When Massachusetts started paying for stop-smoking treatments, people not only kicked the habit but also had fewer heart attacks, researchers reported on Tuesday in the first study to show a clear payoff from investing in smoking prevention efforts.
Smoking dropped by 10 percent among clients of Medicaid, the state health insurance plan for the poor, and nearly 40 percent of Medicaid patients who smoked used benefits to get nicotine patches or drugs to help them quit, the researchers said.
The study, which suggests states can save money from investing in efforts to cut smoking, found the yearly rate of hospital admissions for heart attacks fell by 46 percent for Medicaid clients and 49 percent fewer of them were hospitalized for clogged arteries.
"The dramatic decline in heart attack hospitalizations for smokers who used the benefit is stunning and demonstrates the effectiveness of tobacco treatment coverage that includes behavioral counseling and medicines approved by the Food and Drug Administration," American Heart Association CEO Nancy Brown, who was not involved in the research, said in a statement.
Thomas Land and colleagues at the Massachusetts Tobacco Cessation and Prevention Program, as well as the Harvard Medical School, looked at hospital records for the study, published in the Public Library of Science journal PLoS Medicine journal.pmed.
In July 2006, the Massachusetts Medicaid program, called MassHealth, began paying for drugs and other treatments to help smokers quit, including nicotine patches, gum and drugs.
"Over 75,000 Medicaid subscribers used the benefit in the first 2.5 years," Land's team wrote.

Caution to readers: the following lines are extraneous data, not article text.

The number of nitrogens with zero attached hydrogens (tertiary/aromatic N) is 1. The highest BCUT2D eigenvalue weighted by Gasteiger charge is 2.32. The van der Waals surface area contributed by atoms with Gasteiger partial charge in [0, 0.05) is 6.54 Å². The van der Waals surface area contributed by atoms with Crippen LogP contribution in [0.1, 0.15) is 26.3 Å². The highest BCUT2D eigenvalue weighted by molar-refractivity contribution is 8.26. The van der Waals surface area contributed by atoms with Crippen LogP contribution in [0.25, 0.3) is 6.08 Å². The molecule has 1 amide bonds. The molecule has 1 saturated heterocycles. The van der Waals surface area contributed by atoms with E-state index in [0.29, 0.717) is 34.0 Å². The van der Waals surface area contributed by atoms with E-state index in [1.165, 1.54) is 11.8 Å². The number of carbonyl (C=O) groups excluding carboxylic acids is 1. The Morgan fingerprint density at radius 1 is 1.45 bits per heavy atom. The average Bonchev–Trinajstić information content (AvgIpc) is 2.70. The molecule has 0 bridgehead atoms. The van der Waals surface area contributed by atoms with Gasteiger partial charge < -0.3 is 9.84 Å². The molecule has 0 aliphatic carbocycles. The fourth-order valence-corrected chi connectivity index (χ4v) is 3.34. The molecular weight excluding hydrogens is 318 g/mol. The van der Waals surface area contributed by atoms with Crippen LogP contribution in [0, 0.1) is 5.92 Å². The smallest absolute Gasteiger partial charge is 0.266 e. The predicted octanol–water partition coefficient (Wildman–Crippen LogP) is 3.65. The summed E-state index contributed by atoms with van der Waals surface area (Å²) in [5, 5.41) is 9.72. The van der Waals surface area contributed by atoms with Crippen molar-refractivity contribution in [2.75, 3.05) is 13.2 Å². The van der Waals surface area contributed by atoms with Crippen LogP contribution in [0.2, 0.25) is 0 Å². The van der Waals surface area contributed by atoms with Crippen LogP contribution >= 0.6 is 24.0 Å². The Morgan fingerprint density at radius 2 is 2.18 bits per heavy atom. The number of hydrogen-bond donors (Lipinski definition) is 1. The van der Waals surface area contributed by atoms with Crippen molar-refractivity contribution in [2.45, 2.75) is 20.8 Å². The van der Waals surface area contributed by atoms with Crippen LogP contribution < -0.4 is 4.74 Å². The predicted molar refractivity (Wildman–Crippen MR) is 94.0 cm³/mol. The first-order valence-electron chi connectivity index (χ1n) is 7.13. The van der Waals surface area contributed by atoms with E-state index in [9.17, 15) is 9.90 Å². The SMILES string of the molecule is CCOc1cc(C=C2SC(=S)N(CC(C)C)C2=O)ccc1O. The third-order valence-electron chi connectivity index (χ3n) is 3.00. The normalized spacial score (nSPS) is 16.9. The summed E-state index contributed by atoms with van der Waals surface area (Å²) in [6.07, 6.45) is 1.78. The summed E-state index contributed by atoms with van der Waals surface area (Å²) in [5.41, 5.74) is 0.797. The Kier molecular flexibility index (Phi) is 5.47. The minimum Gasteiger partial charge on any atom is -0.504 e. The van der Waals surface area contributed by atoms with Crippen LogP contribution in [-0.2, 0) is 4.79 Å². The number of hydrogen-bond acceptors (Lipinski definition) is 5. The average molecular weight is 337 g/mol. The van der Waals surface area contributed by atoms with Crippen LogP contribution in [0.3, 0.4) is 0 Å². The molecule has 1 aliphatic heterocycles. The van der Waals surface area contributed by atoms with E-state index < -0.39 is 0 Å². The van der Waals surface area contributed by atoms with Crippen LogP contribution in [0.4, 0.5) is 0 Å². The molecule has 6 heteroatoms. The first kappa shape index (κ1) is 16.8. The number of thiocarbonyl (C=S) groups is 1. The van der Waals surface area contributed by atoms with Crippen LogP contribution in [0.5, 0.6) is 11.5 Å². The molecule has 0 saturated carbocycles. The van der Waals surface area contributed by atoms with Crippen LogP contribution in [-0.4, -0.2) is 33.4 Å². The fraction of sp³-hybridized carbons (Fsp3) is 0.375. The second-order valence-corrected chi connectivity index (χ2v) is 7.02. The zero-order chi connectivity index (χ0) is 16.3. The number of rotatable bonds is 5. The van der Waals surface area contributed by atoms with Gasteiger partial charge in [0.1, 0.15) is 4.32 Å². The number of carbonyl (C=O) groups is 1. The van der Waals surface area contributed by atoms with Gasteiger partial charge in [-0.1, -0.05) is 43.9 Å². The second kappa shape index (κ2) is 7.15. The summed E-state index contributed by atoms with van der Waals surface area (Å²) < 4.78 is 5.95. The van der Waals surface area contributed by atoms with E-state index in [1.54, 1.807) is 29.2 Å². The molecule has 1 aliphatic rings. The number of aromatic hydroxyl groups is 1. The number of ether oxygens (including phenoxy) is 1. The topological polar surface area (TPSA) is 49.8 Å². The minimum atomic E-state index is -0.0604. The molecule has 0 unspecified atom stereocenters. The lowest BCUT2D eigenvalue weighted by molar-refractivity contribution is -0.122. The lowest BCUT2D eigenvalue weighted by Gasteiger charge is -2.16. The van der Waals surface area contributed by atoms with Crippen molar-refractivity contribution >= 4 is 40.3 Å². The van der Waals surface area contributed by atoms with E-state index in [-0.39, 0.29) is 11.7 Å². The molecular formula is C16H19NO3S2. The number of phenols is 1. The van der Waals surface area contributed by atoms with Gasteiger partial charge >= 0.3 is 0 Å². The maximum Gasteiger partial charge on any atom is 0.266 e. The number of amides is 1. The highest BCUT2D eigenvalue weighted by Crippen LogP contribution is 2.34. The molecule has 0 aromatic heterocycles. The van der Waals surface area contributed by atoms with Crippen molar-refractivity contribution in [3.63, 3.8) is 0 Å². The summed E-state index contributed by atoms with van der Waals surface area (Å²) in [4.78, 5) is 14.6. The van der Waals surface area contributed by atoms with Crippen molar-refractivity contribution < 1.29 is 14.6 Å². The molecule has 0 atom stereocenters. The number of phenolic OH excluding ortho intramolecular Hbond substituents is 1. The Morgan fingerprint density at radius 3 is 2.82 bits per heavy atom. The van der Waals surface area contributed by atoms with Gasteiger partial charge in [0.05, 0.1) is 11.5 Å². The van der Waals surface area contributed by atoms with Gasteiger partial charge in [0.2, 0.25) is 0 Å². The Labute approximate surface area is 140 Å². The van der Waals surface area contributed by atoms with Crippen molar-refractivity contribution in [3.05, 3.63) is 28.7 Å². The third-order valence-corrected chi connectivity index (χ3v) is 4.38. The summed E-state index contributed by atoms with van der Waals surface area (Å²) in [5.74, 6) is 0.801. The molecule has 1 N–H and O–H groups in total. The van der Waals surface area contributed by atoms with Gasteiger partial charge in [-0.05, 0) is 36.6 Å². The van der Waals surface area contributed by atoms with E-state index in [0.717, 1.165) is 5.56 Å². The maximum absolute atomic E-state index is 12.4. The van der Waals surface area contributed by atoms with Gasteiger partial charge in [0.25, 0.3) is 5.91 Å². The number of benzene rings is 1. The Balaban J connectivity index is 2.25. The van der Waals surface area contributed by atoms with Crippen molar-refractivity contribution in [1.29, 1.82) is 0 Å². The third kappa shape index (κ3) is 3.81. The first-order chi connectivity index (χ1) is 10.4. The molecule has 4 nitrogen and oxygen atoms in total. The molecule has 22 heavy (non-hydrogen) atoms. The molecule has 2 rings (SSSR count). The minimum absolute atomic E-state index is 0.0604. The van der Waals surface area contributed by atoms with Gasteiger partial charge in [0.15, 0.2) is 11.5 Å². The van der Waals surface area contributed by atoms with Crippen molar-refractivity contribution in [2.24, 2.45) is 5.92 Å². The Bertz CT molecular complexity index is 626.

Smoking among Medicaid clients fell an estimated 10 percent, from more than 38 percent, far above the national average, to less than 29 percent.
By 2008, Land's team found, 46 percent fewer Medicaid clients were treated in hospitals for heart attacks and 49 percent fewer for acute coronary heart disease diagnoses, usually caused by clogged arteries.
The state also passed laws during this time aimed at reducing exposure to second-hand smoke, the researchers noted.
Most states do not pay for stop-smoking treatments in their insurance plans for the poor, Land's team said. About 45 percent have partial coverage, but only 12 percent offer comprehensive coverage.
"Without better evidence of health improvements or cost containment, it is difficult for policy makers to mandate benefits that will incur significant expenses," the researchers wrote.
State and federal health officials are looking for ways to cut healthcare costs in the United States, where people pay more per capita for healthcare than in any other similar developed country.
A second study in the same journal found that children exposed to second-hand smoke were twice as likely to get serious infections called invasive meningococcal disease than children not exposed.
Chien-Chang Lee of the Harvard School of Public Health in Boston reviewed other studies to find a clear dose relationship, the more tobacco smoke children breathed in, the more likely they were to develop a serious infection.
Children who breathed in smoke were also more likely to carry other bacteria such a Streptococcus pneumoniae, they found.